HD/TDM systems use the TDM process/accel cards to do the mixing. Your track count and I/O are dependent on how many cards you have in the system. You'll notice people have HD1, HD2, HD3, ect. systems. This refers to how many TDM cards they have. These systems only work with HD interfaces.

Native systems use the host cpu to do the mixing. Under PT9 they can use any Core Audio or Asio interface.

HD/Native uses the host CPU but allows the use of HD interfaces and has more simultaneous I/O than a Native system. However you do loose the ability to use TDM plugs and some of the other things TDM cards add over a native system.

There are other processors out there you can add to either system, like the UAD cards, but they don't change whether the system is TDM or Native. They simply give the host CPU more power.
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  #8  
Old 02-10-2011, 11:57 AM
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Default Re: What does "native" mean in terms of PT systems?

Quote:
Originally Posted by CME View Post
Yes. It all comes down to where the numbers are really being crunched and the key lies in the use of TDM cards. TDM stands for Time Division Multiplexing, or something close to that lol. Essentially TDM allows audio to be processed with little to no perceived latency. In a TDM system you can track with plugs and not hear the latency. At least that's my understanding. But here is the breakdown of the 3 types of Pro Tools sytems.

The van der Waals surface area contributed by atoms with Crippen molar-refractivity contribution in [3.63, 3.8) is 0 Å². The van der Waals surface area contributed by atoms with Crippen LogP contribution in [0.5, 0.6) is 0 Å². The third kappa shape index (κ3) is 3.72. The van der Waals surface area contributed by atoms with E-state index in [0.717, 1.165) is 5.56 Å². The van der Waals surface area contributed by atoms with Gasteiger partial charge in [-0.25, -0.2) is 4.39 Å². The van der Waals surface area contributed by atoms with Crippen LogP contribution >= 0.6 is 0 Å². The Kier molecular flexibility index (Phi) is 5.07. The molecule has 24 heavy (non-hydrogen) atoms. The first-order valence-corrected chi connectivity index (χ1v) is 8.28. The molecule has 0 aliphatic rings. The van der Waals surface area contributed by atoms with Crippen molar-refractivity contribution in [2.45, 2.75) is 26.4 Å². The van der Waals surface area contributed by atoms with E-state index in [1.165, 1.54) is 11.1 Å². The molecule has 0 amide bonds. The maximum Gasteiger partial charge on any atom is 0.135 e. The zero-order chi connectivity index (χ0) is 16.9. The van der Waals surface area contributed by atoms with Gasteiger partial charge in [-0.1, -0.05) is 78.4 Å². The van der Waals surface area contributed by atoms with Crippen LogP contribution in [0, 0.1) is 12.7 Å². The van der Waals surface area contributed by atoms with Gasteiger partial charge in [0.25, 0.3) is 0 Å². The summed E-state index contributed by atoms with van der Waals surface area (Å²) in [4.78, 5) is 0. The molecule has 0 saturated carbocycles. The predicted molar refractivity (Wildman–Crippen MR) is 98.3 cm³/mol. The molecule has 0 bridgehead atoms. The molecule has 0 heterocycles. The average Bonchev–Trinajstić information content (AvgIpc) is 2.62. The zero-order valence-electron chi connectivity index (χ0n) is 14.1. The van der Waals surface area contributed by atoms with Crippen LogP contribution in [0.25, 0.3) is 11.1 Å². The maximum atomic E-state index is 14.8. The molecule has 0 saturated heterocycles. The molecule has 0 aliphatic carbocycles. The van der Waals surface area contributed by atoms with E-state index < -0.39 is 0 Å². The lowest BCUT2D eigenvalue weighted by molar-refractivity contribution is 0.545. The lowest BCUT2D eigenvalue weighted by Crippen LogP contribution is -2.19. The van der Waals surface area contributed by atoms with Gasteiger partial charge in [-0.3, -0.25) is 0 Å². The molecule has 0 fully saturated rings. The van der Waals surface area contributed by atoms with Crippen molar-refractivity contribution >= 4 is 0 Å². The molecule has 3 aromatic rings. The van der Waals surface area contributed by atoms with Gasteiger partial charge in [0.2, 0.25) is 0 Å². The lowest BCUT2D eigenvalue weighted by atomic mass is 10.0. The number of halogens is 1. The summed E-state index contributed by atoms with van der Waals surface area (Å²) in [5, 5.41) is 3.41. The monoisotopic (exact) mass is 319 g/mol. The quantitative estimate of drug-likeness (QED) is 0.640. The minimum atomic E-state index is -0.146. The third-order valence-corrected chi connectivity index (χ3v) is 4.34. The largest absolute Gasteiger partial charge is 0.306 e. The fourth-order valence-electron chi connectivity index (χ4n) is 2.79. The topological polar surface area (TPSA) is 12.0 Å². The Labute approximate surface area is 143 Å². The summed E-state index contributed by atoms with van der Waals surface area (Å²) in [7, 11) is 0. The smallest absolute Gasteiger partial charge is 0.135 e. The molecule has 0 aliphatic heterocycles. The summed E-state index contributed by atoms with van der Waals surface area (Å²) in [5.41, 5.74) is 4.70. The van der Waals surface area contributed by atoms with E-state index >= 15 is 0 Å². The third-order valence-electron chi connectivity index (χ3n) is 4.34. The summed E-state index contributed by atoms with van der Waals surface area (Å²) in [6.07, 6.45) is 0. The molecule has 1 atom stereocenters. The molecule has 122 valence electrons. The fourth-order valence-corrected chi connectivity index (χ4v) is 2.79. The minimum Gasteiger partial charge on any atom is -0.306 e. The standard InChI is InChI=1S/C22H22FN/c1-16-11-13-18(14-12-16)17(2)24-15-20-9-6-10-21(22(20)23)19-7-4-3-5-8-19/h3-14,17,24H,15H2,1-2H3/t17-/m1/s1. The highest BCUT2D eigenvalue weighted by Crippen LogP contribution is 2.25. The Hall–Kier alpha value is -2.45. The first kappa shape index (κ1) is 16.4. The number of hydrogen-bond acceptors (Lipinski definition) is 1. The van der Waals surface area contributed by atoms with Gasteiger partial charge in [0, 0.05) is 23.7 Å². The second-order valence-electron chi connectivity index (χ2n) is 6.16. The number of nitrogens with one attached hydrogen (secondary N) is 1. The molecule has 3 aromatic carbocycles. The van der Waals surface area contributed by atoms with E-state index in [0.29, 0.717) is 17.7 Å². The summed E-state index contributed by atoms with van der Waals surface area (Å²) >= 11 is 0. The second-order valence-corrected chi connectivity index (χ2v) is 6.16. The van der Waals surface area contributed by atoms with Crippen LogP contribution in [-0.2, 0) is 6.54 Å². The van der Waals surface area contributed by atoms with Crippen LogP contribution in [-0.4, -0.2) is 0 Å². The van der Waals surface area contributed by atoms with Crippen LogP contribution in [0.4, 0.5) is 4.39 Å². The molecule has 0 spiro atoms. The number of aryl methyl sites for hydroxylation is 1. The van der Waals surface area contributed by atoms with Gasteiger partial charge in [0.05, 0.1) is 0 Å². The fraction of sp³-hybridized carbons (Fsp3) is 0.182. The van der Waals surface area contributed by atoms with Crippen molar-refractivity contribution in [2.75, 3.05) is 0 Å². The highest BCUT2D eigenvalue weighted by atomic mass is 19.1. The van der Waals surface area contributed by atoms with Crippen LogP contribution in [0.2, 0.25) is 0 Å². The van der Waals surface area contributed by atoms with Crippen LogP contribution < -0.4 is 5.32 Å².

HD/TDM systems use the TDM process/accel cards to do the mixing. Your track count and I/O are dependent on how many cards you have in the system. You'll notice people have HD1, HD2, HD3, ect. systems. This refers to how many TDM cards they have. These systems only work with HD interfaces.

Native systems use the host cpu to do the mixing. Under PT9 they can use any Core Audio or Asio interface.

HD/Native uses the host CPU but allows the use of HD interfaces and has more simultaneous I/O than a Native system. However you do loose the ability to use TDM plugs and some of the other things TDM cards add over a native system.

There are other processors out there you can add to either system, like the UAD cards, but they don't change whether the system is TDM or Native. They simply give the host CPU more power.
+1
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Old 02-11-2011, 09:07 AM
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Default Re: What does "native" mean in terms of PT systems?

If I am not mistaken, when Apples next gen mac pro comes out with either a 16 or 24 core and adding 10gb+ of ram and when PT goes 64bit, with HD native, you will have far more power than an HD3 (minus Heat and TDM) for less than half the price.
But that's just my guess.
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Old 02-12-2011, 12:33 AM
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Default Re: What does "native" mean in terms of PT systems?

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Originally Posted by SDDP View Post
If I am not mistaken, when Apples next gen mac pro comes out with either a 16 or 24 core and adding 10gb+ of ram and when PT goes 64bit, with HD native, you will have far more power than an HD3 (minus Heat and TDM) for less than half the price.
But that's just my guess.
Judging by the fact that you can already make a PC with multi cpus, not just multi core (server mobo), and up to 192+ gigs of ram. You definitely have a computer that is more powerful than the current hd 3+ and cost far less than any macs

Truthfully, I'm pretty confident and with high hopes that when PT 64 comes out, we'll have new hd gear that will blow our socks off. It would be a real slap in the face of the pro users to come out with a new platform that doesn't have any professional gear that goes with it.